[Story by Karen Coughtrey. Photos by Ross MacDonald. – AC]
On a beautiful spring night in Ottawa, the city’s major venues made choosing which show to attend a tough choice but those attending the Imagine Dragons show at the Canadian Tire Centre would not leave disappointed. Imagine Dragons would declare “Tonight is for you, whatever you want it to be, it will be. Clear your mind, forget school, work, politics, leave it all at the door” and the crowd seemed willing to follow those instructions as the band later thanked the Ottawa audience for their kind energy.
Guest performer AVIV got the night off to a great start, opening the show with the title track off her newly released EP, Drowning in the Culture. You would never guess her young age or newness to the touring scene as she displayed mature confidence on stage and the crowd was into it and could be seen grooving in their seats to the upbeat second song “Black Coffee.”
Her set was a lovely balance of mellow tunes, that created a more intimate atmosphere as she sat to play the keyboard, and more upbeat rock-pop numbers that had her dancing wildly around the stage and inviting the audience to dance with her as she declared she hoped the crowd would be as out of breath as she was by the end of the set.
The audience was even treated to a not yet released song, ‘Running shoes’, that she explained was about the process of finding the right people to surround yourself with, about figuring out the people who make you feel good. She invited the audience to sing along on a cover of the Arctic Monkeys’ song ‘505’ and concluded her set with the song, ‘You Feel Like Depression’, which had the audience screaming and headbanging along with her. [Scroll down for an interview with AVIV.]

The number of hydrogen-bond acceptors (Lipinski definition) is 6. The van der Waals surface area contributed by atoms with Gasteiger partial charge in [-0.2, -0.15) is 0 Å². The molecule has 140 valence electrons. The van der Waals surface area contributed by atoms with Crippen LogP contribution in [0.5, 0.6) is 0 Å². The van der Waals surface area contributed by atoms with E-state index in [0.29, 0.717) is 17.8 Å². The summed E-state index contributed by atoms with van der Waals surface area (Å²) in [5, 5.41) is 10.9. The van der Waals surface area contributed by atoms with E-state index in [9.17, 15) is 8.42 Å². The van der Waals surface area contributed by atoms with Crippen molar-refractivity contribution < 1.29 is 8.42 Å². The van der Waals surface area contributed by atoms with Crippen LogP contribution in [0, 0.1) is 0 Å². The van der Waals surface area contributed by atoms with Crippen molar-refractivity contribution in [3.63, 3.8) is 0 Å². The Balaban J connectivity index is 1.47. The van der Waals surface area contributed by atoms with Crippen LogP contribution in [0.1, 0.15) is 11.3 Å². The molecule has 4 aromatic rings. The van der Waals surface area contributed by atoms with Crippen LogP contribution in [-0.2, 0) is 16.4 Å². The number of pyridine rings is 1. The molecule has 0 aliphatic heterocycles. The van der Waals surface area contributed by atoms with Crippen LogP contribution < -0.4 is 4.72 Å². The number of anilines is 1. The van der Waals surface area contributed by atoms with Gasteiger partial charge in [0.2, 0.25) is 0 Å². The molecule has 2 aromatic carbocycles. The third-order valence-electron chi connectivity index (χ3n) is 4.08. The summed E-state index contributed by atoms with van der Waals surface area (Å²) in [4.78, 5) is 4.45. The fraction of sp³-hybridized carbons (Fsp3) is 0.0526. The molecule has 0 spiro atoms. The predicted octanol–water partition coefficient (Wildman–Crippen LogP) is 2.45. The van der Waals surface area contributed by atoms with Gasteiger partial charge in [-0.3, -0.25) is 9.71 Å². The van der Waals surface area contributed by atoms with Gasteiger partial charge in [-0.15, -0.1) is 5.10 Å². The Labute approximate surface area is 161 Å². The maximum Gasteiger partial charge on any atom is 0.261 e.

The Imagine Dragons set opened with an artistic black and white video asking the crowd if they are awake, have they ever been, will the story of their life is “nothing more than a series of dreams,” and ended by declaring where there is darkness there may also be. There is an audible gasp of surprised delight as frontman Dan Reynolds appears in a burst of light at the tip of the T-shaped stage and begins to sing “My Life” the opening track from the band’s fifth studio album Mercury – Act 1. The song starts slow but quickly dropped to a more upbeat rock tempo and the crowd was on their feet immediately, loving it, as the band sprayed confetti in the air from several parts of the stage and then moved directly into performing their mega-hit ‘Believer’ from their 2017 album Evolve. There was no doubt this was going to be a good show and a great night.